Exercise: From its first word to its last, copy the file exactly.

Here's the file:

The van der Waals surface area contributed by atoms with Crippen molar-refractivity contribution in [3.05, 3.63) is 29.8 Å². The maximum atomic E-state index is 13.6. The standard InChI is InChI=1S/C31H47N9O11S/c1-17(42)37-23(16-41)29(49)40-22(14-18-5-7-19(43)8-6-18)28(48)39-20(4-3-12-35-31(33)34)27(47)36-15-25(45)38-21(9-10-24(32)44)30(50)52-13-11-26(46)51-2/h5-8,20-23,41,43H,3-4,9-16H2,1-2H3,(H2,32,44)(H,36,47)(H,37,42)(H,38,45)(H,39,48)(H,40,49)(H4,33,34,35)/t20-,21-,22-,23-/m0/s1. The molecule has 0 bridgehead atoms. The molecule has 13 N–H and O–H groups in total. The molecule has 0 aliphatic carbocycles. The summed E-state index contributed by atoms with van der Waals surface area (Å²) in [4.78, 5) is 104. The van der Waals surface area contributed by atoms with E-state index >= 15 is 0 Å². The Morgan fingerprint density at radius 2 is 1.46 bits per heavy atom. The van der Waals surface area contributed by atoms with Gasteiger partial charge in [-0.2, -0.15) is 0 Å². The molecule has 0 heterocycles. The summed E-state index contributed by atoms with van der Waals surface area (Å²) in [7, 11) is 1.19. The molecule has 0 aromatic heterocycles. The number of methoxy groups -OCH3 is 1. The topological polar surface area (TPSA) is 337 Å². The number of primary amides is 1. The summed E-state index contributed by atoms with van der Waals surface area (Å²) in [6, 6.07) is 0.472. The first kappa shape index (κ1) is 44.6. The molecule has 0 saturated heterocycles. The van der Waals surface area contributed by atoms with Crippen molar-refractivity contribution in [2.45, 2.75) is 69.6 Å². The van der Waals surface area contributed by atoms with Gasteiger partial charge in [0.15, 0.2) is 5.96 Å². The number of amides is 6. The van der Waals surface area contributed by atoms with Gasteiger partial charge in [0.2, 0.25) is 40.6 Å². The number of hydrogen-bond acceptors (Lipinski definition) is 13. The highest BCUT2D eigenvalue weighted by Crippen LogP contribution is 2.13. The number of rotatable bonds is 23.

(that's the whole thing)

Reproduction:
The van der Waals surface area contributed by atoms with Crippen molar-refractivity contribution in [3.05, 3.63) is 29.8 Å². The maximum atomic E-state index is 13.6. The standard InChI is InChI=1S/C31H47N9O11S/c1-17(42)37-23(16-41)29(49)40-22(14-18-5-7-19(43)8-6-18)28(48)39-20(4-3-12-35-31(33)34)27(47)36-15-25(45)38-21(9-10-24(32)44)30(50)52-13-11-26(46)51-2/h5-8,20-23,41,43H,3-4,9-16H2,1-2H3,(H2,32,44)(H,36,47)(H,37,42)(H,38,45)(H,39,48)(H,40,49)(H4,33,34,35)/t20-,21-,22-,23-/m0/s1. The molecule has 0 bridgehead atoms. The molecule has 13 N–H and O–H groups in total. The molecule has 0 aliphatic carbocycles. The summed E-state index contributed by atoms with van der Waals surface area (Å²) in [4.78, 5) is 104. The van der Waals surface area contributed by atoms with E-state index >= 15 is 0 Å². The Morgan fingerprint density at radius 2 is 1.46 bits per heavy atom. The van der Waals surface area contributed by atoms with Gasteiger partial charge in [-0.2, -0.15) is 0 Å². The molecule has 0 heterocycles. The summed E-state index contributed by atoms with van der Waals surface area (Å²) in [7, 11) is 1.19. The molecule has 0 aromatic heterocycles. The number of methoxy groups -OCH3 is 1. The topological polar surface area (TPSA) is 337 Å². The number of primary amides is 1. The summed E-state index contributed by atoms with van der Waals surface area (Å²) in [6, 6.07) is 0.472. The first kappa shape index (κ1) is 44.6. The molecule has 0 saturated heterocycles. The van der Waals surface area contributed by atoms with Crippen molar-refractivity contribution in [2.45, 2.75) is 69.6 Å². The van der Waals surface area contributed by atoms with Gasteiger partial charge in [0.15, 0.2) is 5.96 Å². The number of amides is 6. The van der Waals surface area contributed by atoms with Gasteiger partial charge in [0.2, 0.25) is 40.6 Å². The number of hydrogen-bond acceptors (Lipinski definition) is 13. The highest BCUT2D eigenvalue weighted by Crippen LogP contribution is 2.13. The number of rotatable bonds is 23.